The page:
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Soil is in trouble, and it has been for a long time. Erosion, climate change, and aggressive farming techniques have led to a worldwide degradation of soil health. To continue to feed a growing population, soil health will need to improve.

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In a case study from Italy, researchers Salvatore Di Falco and Elisavet Zoupanidou argue that crop biodiversity and soil fertility can positively influence both revenues and the resiliency of farm systems over time.

Soil fertility is the soil’s ability to provide necessary habitat and nutrients for plants. In turn, healthy soil ideally should be both biodiverse and fertile.

Soil biodiversity is the combination of microorganisms, bacteria, and animals that interact with and make their homes in the soil. Biodiversity is considered to be one of the leading factors that determines soil health, and therefore soil productivity. Soil health, as Di Falco and Zoupanidou state, can be defined as “the capacity of the soil to…sustain biological productivity, maintain environmental quality, and promote plant and animal health.” This definition guided their research.

As with a forest or an ocean, biodiversity matters immensely to the function and productivity of a soil ecosystem.

Agriculture has degraded soil health via heavy plowing and monoculture farming, thus decreasing soil biodiversity. Using Italy as a case study, Di Falco and Zoupanidou investigated the relationship between crop type, soil health, and farm revenue using a countrywide dataset on soil and the Italian Farm Accountancy Data Network. The dataset, collected from about 11,000 farms across the country, has ample information on crop numbers, yield, revenue, soil fertility, and more.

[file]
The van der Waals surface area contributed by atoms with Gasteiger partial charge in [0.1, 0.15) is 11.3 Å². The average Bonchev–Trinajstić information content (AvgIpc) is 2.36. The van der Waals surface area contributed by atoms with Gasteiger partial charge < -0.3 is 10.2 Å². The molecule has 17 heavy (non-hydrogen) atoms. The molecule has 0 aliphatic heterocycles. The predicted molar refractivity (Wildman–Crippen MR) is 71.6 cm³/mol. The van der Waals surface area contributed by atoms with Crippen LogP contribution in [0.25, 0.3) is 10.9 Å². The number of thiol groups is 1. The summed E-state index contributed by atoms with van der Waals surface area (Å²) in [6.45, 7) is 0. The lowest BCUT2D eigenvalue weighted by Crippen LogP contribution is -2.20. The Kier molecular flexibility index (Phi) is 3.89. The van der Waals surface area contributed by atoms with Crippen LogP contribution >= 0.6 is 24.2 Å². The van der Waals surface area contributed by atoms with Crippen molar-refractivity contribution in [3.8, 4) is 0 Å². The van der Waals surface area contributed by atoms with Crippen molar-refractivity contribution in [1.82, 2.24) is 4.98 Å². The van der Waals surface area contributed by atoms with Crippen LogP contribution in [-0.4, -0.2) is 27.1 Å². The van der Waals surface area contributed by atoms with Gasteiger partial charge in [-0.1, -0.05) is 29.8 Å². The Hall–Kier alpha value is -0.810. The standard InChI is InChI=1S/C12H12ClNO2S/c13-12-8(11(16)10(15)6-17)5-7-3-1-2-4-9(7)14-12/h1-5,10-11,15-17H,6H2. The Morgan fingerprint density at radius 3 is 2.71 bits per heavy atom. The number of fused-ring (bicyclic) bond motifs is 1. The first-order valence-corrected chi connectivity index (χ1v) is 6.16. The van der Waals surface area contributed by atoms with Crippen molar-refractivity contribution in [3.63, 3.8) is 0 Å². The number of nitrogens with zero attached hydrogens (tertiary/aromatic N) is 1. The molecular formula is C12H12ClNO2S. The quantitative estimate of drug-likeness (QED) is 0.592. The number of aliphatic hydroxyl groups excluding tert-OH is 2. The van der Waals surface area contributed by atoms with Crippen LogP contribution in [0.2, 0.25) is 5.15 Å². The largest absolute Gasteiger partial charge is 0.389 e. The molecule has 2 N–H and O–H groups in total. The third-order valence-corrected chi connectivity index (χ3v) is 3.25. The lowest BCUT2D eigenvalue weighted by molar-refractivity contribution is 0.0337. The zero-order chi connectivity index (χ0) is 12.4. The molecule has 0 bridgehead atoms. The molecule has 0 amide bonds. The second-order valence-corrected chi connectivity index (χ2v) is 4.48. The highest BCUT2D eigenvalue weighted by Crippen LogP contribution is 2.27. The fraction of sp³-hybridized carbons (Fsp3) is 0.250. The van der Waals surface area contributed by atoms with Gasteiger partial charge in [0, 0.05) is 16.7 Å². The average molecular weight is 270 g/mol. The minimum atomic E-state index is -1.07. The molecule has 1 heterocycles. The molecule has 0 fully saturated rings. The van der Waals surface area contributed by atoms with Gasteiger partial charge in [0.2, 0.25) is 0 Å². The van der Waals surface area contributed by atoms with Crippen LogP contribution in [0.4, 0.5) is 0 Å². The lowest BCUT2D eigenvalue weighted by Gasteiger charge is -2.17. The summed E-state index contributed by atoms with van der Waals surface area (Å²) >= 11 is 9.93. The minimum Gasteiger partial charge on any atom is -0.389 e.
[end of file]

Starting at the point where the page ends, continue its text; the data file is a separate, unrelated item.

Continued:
Through a series of statistics, the researchers determined that soil health and crop biodiversity were leading factors in determining the economic and agricultural productivity of the farm. These findings were true regardless of the location of the farm.

The authors suggest that farms can diversify their crops to increase soil fertility, or even mix livestock and crops. In turn, a more diverse ecosystem is more likely to be resilient to the many issues farmers face today and in the future, like climate change, evolving markets, and land degradation. In future studies, the researchers want to increase the length of the dataset to see if these findings are true over time.

Beyond the fields, there are implications for policy measures. As the authors write, “crop diversification may be a potential strategy to support productivity and revenues when soils are less fertile. Agricultural policies that reduce incentives for monoculture can deliver very important payoffs in rural areas.”

Regardless of how the markets or crop values change, food will always be needed—which means healthy soil will be essential too.

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Ambio, Vol. 46, No. 2 (March 2017), pp. 162-172
Springer on behalf of Royal Swedish Academy of Sciences